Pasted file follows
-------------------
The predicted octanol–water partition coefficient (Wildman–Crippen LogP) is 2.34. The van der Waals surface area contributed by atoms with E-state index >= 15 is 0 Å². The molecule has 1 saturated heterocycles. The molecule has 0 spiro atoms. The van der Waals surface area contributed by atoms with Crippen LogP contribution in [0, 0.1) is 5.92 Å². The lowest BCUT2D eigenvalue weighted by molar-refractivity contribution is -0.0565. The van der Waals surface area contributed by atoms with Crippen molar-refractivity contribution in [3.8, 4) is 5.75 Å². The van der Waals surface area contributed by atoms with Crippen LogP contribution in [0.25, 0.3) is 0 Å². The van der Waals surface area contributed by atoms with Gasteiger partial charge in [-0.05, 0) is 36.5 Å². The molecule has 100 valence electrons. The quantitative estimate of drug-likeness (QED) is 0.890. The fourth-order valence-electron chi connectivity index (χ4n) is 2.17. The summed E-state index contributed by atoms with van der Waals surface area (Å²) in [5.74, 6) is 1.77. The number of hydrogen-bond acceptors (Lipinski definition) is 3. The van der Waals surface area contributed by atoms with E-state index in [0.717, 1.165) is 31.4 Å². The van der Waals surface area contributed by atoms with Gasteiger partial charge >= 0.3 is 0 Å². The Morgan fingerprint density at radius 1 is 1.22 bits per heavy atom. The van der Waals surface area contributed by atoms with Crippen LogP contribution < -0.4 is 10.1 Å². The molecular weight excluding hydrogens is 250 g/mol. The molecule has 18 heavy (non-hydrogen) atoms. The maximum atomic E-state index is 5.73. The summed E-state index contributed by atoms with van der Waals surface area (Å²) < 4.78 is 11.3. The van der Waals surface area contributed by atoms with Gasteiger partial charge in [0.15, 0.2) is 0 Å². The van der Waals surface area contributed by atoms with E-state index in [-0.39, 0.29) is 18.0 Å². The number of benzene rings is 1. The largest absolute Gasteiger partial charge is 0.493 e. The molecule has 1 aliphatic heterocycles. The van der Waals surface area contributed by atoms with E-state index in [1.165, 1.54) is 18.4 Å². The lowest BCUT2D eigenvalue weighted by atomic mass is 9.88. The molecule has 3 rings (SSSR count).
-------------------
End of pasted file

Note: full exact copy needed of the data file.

The predicted octanol–water partition coefficient (Wildman–Crippen LogP) is 2.34. The van der Waals surface area contributed by atoms with E-state index >= 15 is 0 Å². The molecule has 1 saturated heterocycles. The molecule has 0 spiro atoms. The van der Waals surface area contributed by atoms with Crippen LogP contribution in [0, 0.1) is 5.92 Å². The lowest BCUT2D eigenvalue weighted by molar-refractivity contribution is -0.0565. The van der Waals surface area contributed by atoms with Crippen molar-refractivity contribution in [3.8, 4) is 5.75 Å². The van der Waals surface area contributed by atoms with Crippen LogP contribution in [0.25, 0.3) is 0 Å². The van der Waals surface area contributed by atoms with Gasteiger partial charge in [-0.05, 0) is 36.5 Å². The molecule has 100 valence electrons. The quantitative estimate of drug-likeness (QED) is 0.890. The fourth-order valence-electron chi connectivity index (χ4n) is 2.17. The summed E-state index contributed by atoms with van der Waals surface area (Å²) in [5.74, 6) is 1.77. The number of hydrogen-bond acceptors (Lipinski definition) is 3. The van der Waals surface area contributed by atoms with E-state index in [0.717, 1.165) is 31.4 Å². The van der Waals surface area contributed by atoms with Gasteiger partial charge >= 0.3 is 0 Å². The Morgan fingerprint density at radius 1 is 1.22 bits per heavy atom. The van der Waals surface area contributed by atoms with Crippen LogP contribution < -0.4 is 10.1 Å². The molecular weight excluding hydrogens is 250 g/mol. The molecule has 18 heavy (non-hydrogen) atoms. The maximum atomic E-state index is 5.73. The summed E-state index contributed by atoms with van der Waals surface area (Å²) < 4.78 is 11.3. The van der Waals surface area contributed by atoms with Gasteiger partial charge in [0.15, 0.2) is 0 Å². The van der Waals surface area contributed by atoms with E-state index in [-0.39, 0.29) is 18.0 Å². The number of benzene rings is 1. The largest absolute Gasteiger partial charge is 0.493 e. The molecule has 1 aliphatic heterocycles. The van der Waals surface area contributed by atoms with E-state index in [1.165, 1.54) is 18.4 Å². The lowest BCUT2D eigenvalue weighted by atomic mass is 9.88. The molecule has 3 rings (SSSR count).